January 8, 2019
by Beth Samson
Creighton University's Campus Ministry
click here for photo and information about the writer

Tuesday after Epiphany
Lectionary: 213

1 John 4:7-10
Psalms 72:1-2, 3-4, 7-8
Mark 6:34-44

Celebrating Christmas

Pope Francis on these readings in 2014

During my sophomore year of undergraduate studies, I was in a Synoptic Gospels course – one taught by a teacher who didn’t always have the most engaging delivery but did have challenging and eye-opening content. One day in class, we looked at this very passage from Mark. I had always understood this reading as “The Miracle of Magic”, but in class, we read this from another perspective, and soon it became “The Miracle of Sharing”. (I know having a favorite Gospel passage is like choosing a favorite kid, impossible, but if one could have a favorite or two, this would be one of mine!)

The Miracle of Sharing:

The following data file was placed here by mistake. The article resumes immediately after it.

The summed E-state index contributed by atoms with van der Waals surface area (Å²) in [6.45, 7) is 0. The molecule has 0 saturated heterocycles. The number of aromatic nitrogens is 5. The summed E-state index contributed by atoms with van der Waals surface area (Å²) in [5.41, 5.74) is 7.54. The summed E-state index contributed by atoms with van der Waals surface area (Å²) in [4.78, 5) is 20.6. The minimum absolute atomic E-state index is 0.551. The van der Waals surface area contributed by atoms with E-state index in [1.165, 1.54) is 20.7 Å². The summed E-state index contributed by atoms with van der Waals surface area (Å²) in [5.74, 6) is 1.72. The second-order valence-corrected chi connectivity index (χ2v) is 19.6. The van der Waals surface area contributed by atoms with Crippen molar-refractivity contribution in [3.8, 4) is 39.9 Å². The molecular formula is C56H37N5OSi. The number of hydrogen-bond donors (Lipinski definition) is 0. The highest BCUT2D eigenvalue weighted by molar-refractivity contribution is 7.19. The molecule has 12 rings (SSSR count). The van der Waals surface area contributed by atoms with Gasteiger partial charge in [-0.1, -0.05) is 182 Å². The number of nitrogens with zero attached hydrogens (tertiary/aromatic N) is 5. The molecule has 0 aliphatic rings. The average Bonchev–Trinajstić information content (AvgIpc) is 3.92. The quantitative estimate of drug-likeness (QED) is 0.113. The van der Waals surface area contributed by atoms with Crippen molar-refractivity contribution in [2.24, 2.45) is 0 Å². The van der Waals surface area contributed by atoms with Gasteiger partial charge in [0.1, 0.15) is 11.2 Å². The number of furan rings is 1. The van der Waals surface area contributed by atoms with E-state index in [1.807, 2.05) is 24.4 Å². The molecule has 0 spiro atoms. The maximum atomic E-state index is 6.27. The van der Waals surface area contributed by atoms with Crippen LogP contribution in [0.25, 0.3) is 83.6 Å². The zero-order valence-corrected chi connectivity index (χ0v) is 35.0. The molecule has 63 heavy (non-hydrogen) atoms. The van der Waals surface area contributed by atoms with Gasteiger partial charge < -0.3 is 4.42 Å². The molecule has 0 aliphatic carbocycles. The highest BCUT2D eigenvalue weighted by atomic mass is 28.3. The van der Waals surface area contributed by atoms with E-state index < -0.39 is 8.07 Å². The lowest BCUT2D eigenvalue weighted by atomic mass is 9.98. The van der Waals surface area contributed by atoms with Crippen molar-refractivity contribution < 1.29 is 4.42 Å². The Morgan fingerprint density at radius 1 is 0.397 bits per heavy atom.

Five thousand men (a number that does not include the women and children present, so multiply that by at least three, if not four or five) had gathered to listen to Jesus and as the day had gone on, everyone was well overdue for a meal. The disciples suggested the people adjourn to go find their own food. Jesus dismissed this idea. Instead, he suggests the disciples feed the people themselves. Understandably, they look at Jesus in astonishment. Did Jesus forget how many people were gathered? The disciples went ahead and gathered what they had. Jesus blessed it, broke it, and shared it. The disciples were not the only ones who brought along some food. In witnessing the willingness of one to share with another, those gathered were moved to do the same. Is it impossible that Jesus could have magically made loaves and fishes appear to feed the thousands gathered? Of course not, Jesus could have absolutely done so! Is there some responsibility for us in this lesson of sharing? Definitely! When Jesus set the example of sharing what one had with others, others responded by doing the same. This led to, not only, everyone being fed, but to an abundance. There were leftovers – twelve baskets full of leftovers! When we share what we have with those around us, not only are the needs of all met, but ultimately, there is more than enough.

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